It’s currency war, version 2.0. Between bitcoin and Vågen, renamed Diem, central banks want to maintain their monopoly. The ECB is working on a digital euro. Switzerland is advancing.
Imagine for a second you were transposed into the karmic driven world of Earl. This digital euro or digital euro would be the ultimate form of currency, the safest, because it is deposited at the source, with the institution that prints the banknotes and handles monetary policy. What would become of the commercial banks where we still have all the deposits? Are banks disappearing from the landscape?
We’re not there yet. But the ECB is really working to create a digital euro. And she’s not the only one. From Sweden to China via Switzerland, we think about it. Until Thursday, the Swiss National Bank announced that it had carried out a feasibility study of such a currency in cooperation with the Bank for International Settlements (BIS), the “central bank”. However, the project called Helvetia does not affect the individual, at least initially.
The pandemic has further strengthened the appeal of digital payments, including contactless payments.
Undoubtedly, the first central bank to implement such a digital currency will have a competitive advantage. Because let’s face it, central banks are also competing with each other, their currencies are competing. However, the issuing institutions share a common desire: they want to maintain their monetary monopoly at all costs. That is why they have a weak view of the renewed interest in bitcoin. The latter, which presents itself as a protection against the printing press that is all too often used by central banks, flirts again with $ 20,000. Above all, it has succeeded in attracting large investors. Even famous executives such as Stanley Druckenmiller, Soros’ ex-right-hand man and Paul Tudor Jones have undergone sirens for this cryptocurrency. But bitcoin, which retains a very speculative taste, is probably not the most dangerous asset in the eyes of issuing institutions. The most criticized is Libra, the currency announced in 2019 by Facebook.. Because here we are potentially talking about almost 3 billion potential users. Critics have been such from regulators (fear of the stability of the financial system, risks of money laundering, etc.) that the early partners, Visa, PayPal and Mastercard, quickly left the ship.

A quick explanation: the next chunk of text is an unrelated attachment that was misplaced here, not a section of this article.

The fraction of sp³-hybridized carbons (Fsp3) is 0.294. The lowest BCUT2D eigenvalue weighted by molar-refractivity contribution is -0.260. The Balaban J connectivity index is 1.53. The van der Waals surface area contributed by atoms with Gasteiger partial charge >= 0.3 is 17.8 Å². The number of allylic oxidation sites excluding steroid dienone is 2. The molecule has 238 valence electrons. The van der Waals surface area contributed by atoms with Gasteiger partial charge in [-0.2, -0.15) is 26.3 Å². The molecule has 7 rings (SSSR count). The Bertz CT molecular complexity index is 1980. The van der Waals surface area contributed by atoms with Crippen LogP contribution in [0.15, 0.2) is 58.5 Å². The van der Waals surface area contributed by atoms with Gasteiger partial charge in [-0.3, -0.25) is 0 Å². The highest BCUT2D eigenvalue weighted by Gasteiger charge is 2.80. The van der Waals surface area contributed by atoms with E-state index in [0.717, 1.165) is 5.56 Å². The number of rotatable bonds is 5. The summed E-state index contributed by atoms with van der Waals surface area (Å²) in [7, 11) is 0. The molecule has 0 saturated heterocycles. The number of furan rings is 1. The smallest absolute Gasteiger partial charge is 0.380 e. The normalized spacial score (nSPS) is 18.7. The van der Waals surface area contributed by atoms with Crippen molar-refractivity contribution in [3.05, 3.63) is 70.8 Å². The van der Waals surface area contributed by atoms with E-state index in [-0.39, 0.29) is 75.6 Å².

This week, the Libra association, which manages the project, announced its name change to “Diem”. The project, which brings together companies such as Spotify, Uber, Lyft, Iliad and Coinbase, has above all revised its ambitions downwards with regard to the comments from the supervisory authorities. The association counts soon launch a “stablecoin”, a currency linked to another asset, in this case the dollar.
The pressure on central banks will not diminish. The pandemic has further strengthened the appeal of digital payments, including contactless payments, although the figures show that citizens still value their cash. That is why Christine Lagarde and Fabio Panetta on the European Central Bank’s side claim that there would be a digital euro alongside cash.
The ECB has not yet officially decided to launch such a digital euro. In a report, it also highlights the risks of financial stability. For let us imagine a new banking crisis like 2008. Savers would soon have left their traditional bank accounts to switch to digital euros (safer) with the ECB. A kind of big digital “bank race” that can create real chaos.
The questions are therefore still many. Can the ECB go over the heads of the banks and offer accounts to individuals? Should these deposits with the ECB be limited in terms of amounts? Should they have an interest rate? The answers to these questions will shape the economic landscape for decades to come.